Type

Journal Article

Authors

Donagh P. Berry
S W Walsh
Margaret M. Kelleher
Sinead McParland
F. L. Dunne

Subjects

Agriculture & Food Science

Topics
performance metrics dairy best linear unbiased estimates milk yield genetic merit genotype by environment management estimated breeding value

How herd best linear unbiased estimates affect the progress achievable from gains in additive and nonadditive genetic merit (2019)

Abstract Sustainable dairy cow performance relies on coevolution in the development of breeding and management strategies. Tailoring breeding programs to herd performance metrics facilitates improved responses to breeding decisions. Although herd-level raw metrics on performance are useful, implicitly included within such statistics is the mean herd genetic merit. The objective of the present study was to quantify the expected response from selection decisions on additive and nonadditive merit by herd performance metrics independent of herd mean genetic merit. Performance traits considered in the present study were age at first calving, milk yield, calving to first service, number of services, calving interval, and survival. Herd-level best linear unbiased estimates (BLUE) for each performance trait were available on a maximum of 1,059 herds, stratified as best, average, and worst for each performance trait separately. The analyses performed included (1) the estimation of (co)variance for each trait in the 3 BLUE environments and (2) the regression of cow-level phenotypic performance on either the respective estimated breeding value (EBV) or the heterosis coefficient of the cow. A fundamental assumption of genetic evaluations is that 1 unit change in EBV equates to a 1 unit change in the respective phenotype; results from the present study, however, suggest that the realization of the change in phenotypic performance is largely dependent on the herd BLUE for that trait. Herds achieving more yield, on average, than expected from their mean genetic merit, had a 20% greater response to changes in EBV as well as 43% greater genetic standard deviation relative to herds within the worst BLUE for milk yield. Conversely, phenotypic performance in fertility traits (with the exception of calving to first service) tended to have a greater response to selection as well as a greater additive genetic standard deviation within the respective worst herd BLUE environments; this is suggested to be due to animals performing under more challenging environments leading to larger achievable gains. The attempts to exploit nonadditive genetic effects such as heterosis are often the basis of promoting cross-breeding, yet the results from the present study suggest that improvements in phenotypic performance is largely dependent on the environment. The largest gains due to heterotic effects tended to be within the most stressful (i.e., worst) BLUE environment for all traits, thus suggesting the heterosis effects can be beneficial in mitigating against poorer environments.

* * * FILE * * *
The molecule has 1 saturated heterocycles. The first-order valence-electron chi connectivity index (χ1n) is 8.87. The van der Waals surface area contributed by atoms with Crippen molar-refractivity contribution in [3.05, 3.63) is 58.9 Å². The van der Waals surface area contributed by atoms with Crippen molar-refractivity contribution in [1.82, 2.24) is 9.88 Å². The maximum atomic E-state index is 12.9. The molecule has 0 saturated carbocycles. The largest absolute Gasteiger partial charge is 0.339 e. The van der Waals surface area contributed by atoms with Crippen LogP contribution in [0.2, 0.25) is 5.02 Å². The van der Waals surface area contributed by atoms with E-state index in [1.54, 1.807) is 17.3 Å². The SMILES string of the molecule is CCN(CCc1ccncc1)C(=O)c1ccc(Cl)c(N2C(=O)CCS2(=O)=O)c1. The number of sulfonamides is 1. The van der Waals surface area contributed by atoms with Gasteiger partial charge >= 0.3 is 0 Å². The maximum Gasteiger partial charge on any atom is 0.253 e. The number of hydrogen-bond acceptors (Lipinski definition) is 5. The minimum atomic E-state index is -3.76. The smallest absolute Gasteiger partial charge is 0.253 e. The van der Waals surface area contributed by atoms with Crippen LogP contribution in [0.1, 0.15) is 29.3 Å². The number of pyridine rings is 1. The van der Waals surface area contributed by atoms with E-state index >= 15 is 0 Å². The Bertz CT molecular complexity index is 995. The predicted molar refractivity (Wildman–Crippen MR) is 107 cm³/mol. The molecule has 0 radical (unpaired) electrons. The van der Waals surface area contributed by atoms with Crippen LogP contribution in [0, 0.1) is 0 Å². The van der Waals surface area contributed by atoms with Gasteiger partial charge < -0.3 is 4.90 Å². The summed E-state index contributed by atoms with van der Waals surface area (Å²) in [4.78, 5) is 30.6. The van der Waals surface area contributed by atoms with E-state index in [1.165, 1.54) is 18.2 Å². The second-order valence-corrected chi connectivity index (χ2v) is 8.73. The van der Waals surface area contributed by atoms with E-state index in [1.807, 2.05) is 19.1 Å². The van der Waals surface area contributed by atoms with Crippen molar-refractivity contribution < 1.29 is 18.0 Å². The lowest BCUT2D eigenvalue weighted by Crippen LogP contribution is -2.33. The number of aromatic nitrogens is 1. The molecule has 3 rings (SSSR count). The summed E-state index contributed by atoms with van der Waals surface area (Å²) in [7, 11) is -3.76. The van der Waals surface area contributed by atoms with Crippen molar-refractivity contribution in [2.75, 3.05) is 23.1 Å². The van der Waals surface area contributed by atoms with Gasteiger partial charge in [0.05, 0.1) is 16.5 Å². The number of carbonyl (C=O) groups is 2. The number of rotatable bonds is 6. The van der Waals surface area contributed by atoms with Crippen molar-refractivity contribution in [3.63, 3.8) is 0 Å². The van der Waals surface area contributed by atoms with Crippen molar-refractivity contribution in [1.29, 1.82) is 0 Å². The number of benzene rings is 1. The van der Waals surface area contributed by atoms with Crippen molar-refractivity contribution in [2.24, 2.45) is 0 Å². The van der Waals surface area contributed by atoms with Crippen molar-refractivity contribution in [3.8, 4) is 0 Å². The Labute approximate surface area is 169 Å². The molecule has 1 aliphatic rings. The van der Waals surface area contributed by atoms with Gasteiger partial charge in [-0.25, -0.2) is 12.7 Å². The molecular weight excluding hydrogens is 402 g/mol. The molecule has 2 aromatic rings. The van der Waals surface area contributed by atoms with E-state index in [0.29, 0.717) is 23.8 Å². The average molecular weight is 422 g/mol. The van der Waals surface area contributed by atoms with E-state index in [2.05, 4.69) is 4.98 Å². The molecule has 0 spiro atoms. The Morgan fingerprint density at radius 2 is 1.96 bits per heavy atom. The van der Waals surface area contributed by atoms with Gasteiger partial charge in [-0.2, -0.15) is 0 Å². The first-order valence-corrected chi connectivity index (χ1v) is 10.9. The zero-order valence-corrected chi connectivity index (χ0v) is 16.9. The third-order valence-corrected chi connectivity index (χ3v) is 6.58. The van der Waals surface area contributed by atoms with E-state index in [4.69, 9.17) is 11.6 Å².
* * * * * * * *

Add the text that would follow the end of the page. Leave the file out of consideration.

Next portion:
Collections Ireland -> Teagasc -> Livestock Systems
Ireland -> Teagasc -> Animal & Bioscience
Ireland -> Teagasc -> Animal & Grassland Research & Innovation Programme

Full list of authors on original publication

Donagh P. Berry, S W Walsh, Margaret M. Kelleher, Sinead McParland, F. L. Dunne

Experts in our system

1
D P Berry
Teagasc
Total Publications: 243
 
2
S. W. Walsh
Teagasc
Total Publications: 21
 
 
4
S McParland
Teagasc
Total Publications: 44